There are three levels of burns:
Burns fall into two groups.
Minor burns are:
Major burns include:
You can have more than one type of burn at a time.
Severe burns need immediate medical care. This can help prevent scarring, disability, and deformity.
Burns on the face, hands, feet, and genitals can be particularly serious.
Children under age 4 and adults over age 60 have a higher chance of complications and death from severe burns because their skin tends to be thinner than other age groups.
Common causes of burns from most to least common are:
Burns can be the result of:
This list is not all-inclusive.
You can also burn your airways if you breathe in smoke, steam, superheated air, or chemical fumes in poorly ventilated areas.
If you have burned your airways, you may have:
Before giving first aid, it is important to determine what type of burn the person has. If you aren't sure, treat it as a major burn. Serious burns need immediate medical care. Call your local emergency number or 911.
If the skin is unbroken:
Minor burns will usually heal without further treatment. Make sure the person is up to date on tetanus immunization.
If someone is on fire, tell the person to stop, drop, and roll. Then, follow these steps:
You will also need to prevent shock. If the person does not have a head, neck, back or leg injury, follow these steps:
Continue to monitor the person's pulse, rate of breathing, and blood pressure until medical help arrives.
Call 911 or your local emergency number if:
For minor burns, call your doctor if you still have pain after 48 hours.
Call immediately if signs of infection develop. These signs include:
Also call immediately if symptoms of dehydration occur with a burn:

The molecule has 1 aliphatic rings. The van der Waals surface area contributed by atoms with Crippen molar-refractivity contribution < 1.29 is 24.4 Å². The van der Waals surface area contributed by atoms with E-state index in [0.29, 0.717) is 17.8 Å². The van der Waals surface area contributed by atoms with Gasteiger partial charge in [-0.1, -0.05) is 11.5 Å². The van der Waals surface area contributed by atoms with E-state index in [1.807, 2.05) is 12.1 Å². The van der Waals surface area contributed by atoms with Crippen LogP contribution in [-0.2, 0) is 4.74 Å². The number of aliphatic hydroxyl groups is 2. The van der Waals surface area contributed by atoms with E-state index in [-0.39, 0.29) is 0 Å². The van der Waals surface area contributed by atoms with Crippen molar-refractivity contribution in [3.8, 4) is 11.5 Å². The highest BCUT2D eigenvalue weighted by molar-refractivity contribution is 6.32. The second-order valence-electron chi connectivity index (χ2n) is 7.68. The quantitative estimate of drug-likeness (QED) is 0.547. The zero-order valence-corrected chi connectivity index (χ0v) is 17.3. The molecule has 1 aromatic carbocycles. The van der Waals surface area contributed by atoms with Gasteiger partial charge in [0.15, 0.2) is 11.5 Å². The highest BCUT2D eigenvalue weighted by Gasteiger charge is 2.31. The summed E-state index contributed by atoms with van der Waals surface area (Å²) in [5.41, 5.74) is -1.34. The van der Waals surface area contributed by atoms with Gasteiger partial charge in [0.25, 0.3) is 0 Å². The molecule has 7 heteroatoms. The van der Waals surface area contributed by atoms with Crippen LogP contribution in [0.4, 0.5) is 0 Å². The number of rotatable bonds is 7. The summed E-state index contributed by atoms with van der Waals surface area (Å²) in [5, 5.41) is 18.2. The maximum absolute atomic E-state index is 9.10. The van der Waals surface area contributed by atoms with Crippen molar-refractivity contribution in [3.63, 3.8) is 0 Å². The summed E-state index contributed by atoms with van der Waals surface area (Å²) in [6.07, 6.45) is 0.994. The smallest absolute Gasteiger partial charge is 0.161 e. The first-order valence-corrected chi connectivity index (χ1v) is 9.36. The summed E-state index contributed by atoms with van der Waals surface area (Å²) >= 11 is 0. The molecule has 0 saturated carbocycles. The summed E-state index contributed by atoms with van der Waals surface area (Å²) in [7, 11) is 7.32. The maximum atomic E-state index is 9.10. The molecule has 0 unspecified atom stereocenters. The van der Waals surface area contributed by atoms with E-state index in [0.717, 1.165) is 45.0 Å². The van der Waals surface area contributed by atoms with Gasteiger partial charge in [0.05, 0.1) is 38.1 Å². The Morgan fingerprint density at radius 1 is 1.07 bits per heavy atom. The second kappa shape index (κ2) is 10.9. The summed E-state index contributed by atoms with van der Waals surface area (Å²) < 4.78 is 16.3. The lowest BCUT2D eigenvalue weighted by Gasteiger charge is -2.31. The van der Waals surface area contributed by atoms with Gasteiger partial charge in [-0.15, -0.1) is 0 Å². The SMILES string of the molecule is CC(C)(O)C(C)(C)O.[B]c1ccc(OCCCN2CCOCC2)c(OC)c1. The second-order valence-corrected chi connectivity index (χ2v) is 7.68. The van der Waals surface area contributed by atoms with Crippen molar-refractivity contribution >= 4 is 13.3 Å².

Children, elderly, and anyone with a weakened immune system (for example, HIV) should be seen right away.
To help prevent burns:
Second degree burn; First degree burn; Third degree burn
Singer AJ, Taira BR, Lee CC, Soroff HS. Thermal burns. In: Marx JA, ed. Rosen’s Emergency Medicine: Concepts and Clinical Practice. 7th ed. Philadelphia, Pa: Mosby Elsevier; 2009:chap 60.
Gallagher JJ, Wolf SE, Herndon DN. Burns. In: Townsend CM Jr, Beauchamp RD, Evers BM, Mattox KL, eds. Sabiston Textbook of Surgery. 18th ed. Philadelphia, Pa: Saunders Elsevier; 2007:chap 22.
Bethel CA, Mazzeo AS. Burn care procedures. In: Roberts JR, Hedges JR, eds. Clinical Procedures in Emergency Medicine. 5th ed. Philadelphia, Pa: Saunders Elsevier; 2009:chap 38.
Holmes JH, Heimbach DM. Burns. In: Brunicardi FC, Andersen DK, Billiar TR, et al, eds. Schwartz’s Principles of Surgery. 9th ed. New York, NY: McGraw-Hill; 2010:chap 7.
Updated by: Jacob L. Heller, MD, MHA, Emergency Medicine, Virginia Mason Medical Center, Seattle, Washington. Also reviewed by David Zieve, MD, MHA, Medical Director, A.D.A.M., Inc.
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